My in-laws just passed 70 and they are still very independent, active, functional, but sadly, those years have limits, and we just don't know how many more good years there are.  My uncle was pretty outgoing and pretty active until about 85 when things slowed down dramatically.

Of course, everyone is different and we can only hope for the best and try to take care of our health along the way.

« Last Edit: October 05, 2019, 05:14:06 AM by KBecks »

KBecks

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Re: 2020 POTUS Candidates
« Reply #1073 on: October 05, 2019, 05:09:10 AM »

Reagan was 73, nearing 74, when he was elected for a 2nd term, and he is the oldest to date.
« Last Edit: October 05, 2019, 05:12:45 AM by KBecks »

former player

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Re: 2020 POTUS Candidates
« Reply #1074 on: October 05, 2019, 06:34:35 AM »

Reagan was 73, nearing 74, when he was elected for a 2nd term, and he is the oldest to date.
Second term is a bit different from a first, because the steepest learning curve is at the start of the first: keeping something going is easier than starting new.  Plus, isn't there a thought that Reagan was showing dementia symptoms by the end of his second term?

I think it would be a matter for regret if either Biden or Bernie was elected, because of their ages and (respectively) son and health.  The big problem at the moment is that their presence is preventing many of the other candidates from getting a serious look.  If both pulled out things would get interesting again.

KBecks

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Re: 2020 POTUS Candidates
« Reply #1075 on: October 05, 2019, 06:56:05 AM »
Yes, that would be interesting.  You'd have Warren, Pete and Kamala as the top three.  Very interesting.


secondcor521

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Re: 2020 POTUS Candidates
« Reply #1076 on: October 05, 2019, 09:55:54 AM »
Yes, that would be interesting.  You'd have Warren, Pete and Kamala as the top three.  Very interesting.

I think Warren would be the front runner because I think she gets a lot of Sanders supporters.

I think Biden's support would go to Klobuchar mostly.  Might put her into the "top 4" category.

I did predict a while ago that I didn't think Biden or Sanders would succeed.  I still don't.

pecunia

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Re: 2020 POTUS Candidates
« Reply #1077 on: October 05, 2019, 12:04:41 PM »
Elizabeth Warren is 70.
Bernie Sanders is 78.
Joe Biden is 76.

Maybe all of them know the end of the rocky road is near and want to do some real good before it ends.  I like to think so.

Some folks reading this may be 35.  They've learned a lot in their 35 years.  Just think how much more they will have learned before they get to the age of these esteemed politicians.  It's another 35 years+.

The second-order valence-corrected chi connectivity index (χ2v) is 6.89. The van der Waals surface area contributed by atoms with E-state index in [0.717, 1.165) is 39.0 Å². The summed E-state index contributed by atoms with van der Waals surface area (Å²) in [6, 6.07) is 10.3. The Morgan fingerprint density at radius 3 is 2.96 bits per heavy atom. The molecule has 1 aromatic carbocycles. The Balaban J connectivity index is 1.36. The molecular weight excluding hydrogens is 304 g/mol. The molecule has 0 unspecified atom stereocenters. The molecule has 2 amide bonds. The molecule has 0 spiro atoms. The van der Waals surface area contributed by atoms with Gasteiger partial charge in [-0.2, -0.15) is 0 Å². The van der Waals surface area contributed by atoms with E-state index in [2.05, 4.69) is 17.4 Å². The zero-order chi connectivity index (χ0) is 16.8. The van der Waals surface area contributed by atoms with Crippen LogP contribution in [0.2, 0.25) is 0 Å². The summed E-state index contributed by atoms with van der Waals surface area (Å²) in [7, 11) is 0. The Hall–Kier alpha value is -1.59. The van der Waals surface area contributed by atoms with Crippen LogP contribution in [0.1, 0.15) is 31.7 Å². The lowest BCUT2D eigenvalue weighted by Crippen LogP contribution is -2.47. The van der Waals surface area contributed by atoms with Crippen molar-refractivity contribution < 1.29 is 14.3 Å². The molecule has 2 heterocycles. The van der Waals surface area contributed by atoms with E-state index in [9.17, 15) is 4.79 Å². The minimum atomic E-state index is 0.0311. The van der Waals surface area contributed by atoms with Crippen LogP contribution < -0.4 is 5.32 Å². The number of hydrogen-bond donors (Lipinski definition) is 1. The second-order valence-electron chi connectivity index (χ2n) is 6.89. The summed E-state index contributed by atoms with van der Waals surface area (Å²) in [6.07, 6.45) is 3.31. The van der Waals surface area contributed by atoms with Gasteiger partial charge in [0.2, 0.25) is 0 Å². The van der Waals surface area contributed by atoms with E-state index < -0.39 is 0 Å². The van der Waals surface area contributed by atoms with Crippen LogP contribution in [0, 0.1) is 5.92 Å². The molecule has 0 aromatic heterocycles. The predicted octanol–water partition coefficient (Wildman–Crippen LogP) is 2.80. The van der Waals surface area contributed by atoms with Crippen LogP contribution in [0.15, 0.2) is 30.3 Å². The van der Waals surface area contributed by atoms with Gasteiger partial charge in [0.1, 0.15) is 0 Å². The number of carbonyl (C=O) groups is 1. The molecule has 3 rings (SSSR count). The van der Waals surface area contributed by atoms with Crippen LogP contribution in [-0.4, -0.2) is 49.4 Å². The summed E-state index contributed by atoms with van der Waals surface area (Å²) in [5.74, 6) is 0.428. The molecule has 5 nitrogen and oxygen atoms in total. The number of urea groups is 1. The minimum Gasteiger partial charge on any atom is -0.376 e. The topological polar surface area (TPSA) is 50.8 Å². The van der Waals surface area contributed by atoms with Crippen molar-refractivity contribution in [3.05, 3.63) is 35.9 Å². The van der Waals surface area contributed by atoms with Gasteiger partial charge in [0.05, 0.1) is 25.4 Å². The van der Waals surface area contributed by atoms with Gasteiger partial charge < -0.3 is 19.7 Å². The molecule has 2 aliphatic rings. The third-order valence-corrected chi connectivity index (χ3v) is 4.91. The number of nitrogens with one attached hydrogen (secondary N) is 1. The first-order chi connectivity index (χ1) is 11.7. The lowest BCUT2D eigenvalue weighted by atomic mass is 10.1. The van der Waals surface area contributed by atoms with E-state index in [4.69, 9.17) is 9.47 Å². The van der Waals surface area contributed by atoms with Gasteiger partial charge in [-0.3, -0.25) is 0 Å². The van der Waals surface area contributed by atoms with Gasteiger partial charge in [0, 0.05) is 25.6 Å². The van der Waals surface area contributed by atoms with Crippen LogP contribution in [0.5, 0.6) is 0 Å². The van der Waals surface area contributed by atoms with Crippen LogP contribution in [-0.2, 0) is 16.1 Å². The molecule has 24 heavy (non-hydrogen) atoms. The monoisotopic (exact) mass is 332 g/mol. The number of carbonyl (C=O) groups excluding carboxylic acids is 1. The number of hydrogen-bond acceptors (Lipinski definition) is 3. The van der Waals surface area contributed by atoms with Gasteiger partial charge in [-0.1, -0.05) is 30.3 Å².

GuitarStv

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Re: 2020 POTUS Candidates
« Reply #1078 on: October 05, 2019, 12:49:30 PM »
That's not a great argument for choosing a decrepit leader.


Typically, the older you are the harder it is to learn new things.  They typical person will learn far, far less from the time they turn 35 until they die than they will have in the first 35 years of their life.  Indeed, they rely more an more upon spitting out the things they've already learned or making connections between things already learned (crystallized intelligence).





On average, from about the age of 50 cognitive decline begins (although accumulated knowledge can mask these declines for a period).  From about the age of 70 on, there is a much greater rate of reduction in mental ability.  https://www.ncbi.nlm.nih.gov/pmc/articles/PMC2683339/

pecunia

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Re: 2020 POTUS Candidates
« Reply #1079 on: October 05, 2019, 01:24:16 PM »
That's on average.  These are exceptional human beings.  Could they be exceptions?  Does this property follow a standard distribution?  How much variability in this relationship you proffer?  Seems like some of the old duffers are pretty sharp.  Even if the rate of learning slows, a lot can be learned at the slower rate in the additional 35 years.

A lot of societies revere the aged.  There are reasons.

GuitarStv

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Re: 2020 POTUS Candidates
« Reply #1080 on: October 05, 2019, 01:36:35 PM »
Could be true.

But so far there has only been one president in history elected at the age of 70 or higher . . . and he's been demonstrating his senility and poor decision making ever since.  Revere away.

pecunia

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Re: 2020 POTUS Candidates
« Reply #1081 on: October 05, 2019, 02:31:59 PM »
That's a sample size of one.  Although I will give you this one.  It's almost a sample size of two.